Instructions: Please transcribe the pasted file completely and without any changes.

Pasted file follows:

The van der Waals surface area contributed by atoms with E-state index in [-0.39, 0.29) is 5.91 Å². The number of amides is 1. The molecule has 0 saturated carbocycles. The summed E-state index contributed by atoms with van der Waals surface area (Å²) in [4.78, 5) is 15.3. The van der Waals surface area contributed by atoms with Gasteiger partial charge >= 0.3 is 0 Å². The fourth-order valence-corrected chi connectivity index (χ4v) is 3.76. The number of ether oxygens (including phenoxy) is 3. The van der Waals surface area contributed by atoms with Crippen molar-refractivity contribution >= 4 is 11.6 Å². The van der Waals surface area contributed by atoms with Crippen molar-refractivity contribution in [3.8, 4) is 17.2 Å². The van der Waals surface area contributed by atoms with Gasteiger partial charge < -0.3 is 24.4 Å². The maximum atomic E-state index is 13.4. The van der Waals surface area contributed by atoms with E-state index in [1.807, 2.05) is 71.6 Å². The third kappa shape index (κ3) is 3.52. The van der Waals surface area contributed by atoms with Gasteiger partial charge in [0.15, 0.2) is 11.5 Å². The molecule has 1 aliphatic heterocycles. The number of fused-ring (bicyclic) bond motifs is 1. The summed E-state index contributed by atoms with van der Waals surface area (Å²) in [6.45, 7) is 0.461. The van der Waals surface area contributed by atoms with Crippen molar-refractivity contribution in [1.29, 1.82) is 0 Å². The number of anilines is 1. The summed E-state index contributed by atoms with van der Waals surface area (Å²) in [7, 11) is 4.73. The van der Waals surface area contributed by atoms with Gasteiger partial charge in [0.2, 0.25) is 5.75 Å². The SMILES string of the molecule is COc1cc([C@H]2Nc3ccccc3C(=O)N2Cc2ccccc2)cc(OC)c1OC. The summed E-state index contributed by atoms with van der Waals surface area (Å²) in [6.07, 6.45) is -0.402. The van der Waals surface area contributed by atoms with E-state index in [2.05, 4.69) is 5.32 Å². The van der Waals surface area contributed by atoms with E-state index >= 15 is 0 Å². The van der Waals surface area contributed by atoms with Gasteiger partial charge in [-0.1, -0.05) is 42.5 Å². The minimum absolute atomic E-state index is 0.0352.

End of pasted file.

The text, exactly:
The van der Waals surface area contributed by atoms with E-state index in [-0.39, 0.29) is 5.91 Å². The number of amides is 1. The molecule has 0 saturated carbocycles. The summed E-state index contributed by atoms with van der Waals surface area (Å²) in [4.78, 5) is 15.3. The van der Waals surface area contributed by atoms with Gasteiger partial charge >= 0.3 is 0 Å². The fourth-order valence-corrected chi connectivity index (χ4v) is 3.76. The number of ether oxygens (including phenoxy) is 3. The van der Waals surface area contributed by atoms with Crippen molar-refractivity contribution >= 4 is 11.6 Å². The van der Waals surface area contributed by atoms with Crippen molar-refractivity contribution in [3.8, 4) is 17.2 Å². The van der Waals surface area contributed by atoms with Gasteiger partial charge < -0.3 is 24.4 Å². The maximum atomic E-state index is 13.4. The van der Waals surface area contributed by atoms with E-state index in [1.807, 2.05) is 71.6 Å². The third kappa shape index (κ3) is 3.52. The van der Waals surface area contributed by atoms with Gasteiger partial charge in [0.15, 0.2) is 11.5 Å². The molecule has 1 aliphatic heterocycles. The number of fused-ring (bicyclic) bond motifs is 1. The summed E-state index contributed by atoms with van der Waals surface area (Å²) in [6.45, 7) is 0.461. The van der Waals surface area contributed by atoms with Crippen molar-refractivity contribution in [1.29, 1.82) is 0 Å². The number of anilines is 1. The summed E-state index contributed by atoms with van der Waals surface area (Å²) in [7, 11) is 4.73. The van der Waals surface area contributed by atoms with Gasteiger partial charge in [0.2, 0.25) is 5.75 Å². The SMILES string of the molecule is COc1cc([C@H]2Nc3ccccc3C(=O)N2Cc2ccccc2)cc(OC)c1OC. The summed E-state index contributed by atoms with van der Waals surface area (Å²) in [6.07, 6.45) is -0.402. The van der Waals surface area contributed by atoms with E-state index in [2.05, 4.69) is 5.32 Å². The van der Waals surface area contributed by atoms with E-state index >= 15 is 0 Å². The van der Waals surface area contributed by atoms with Gasteiger partial charge in [-0.1, -0.05) is 42.5 Å². The minimum absolute atomic E-state index is 0.0352.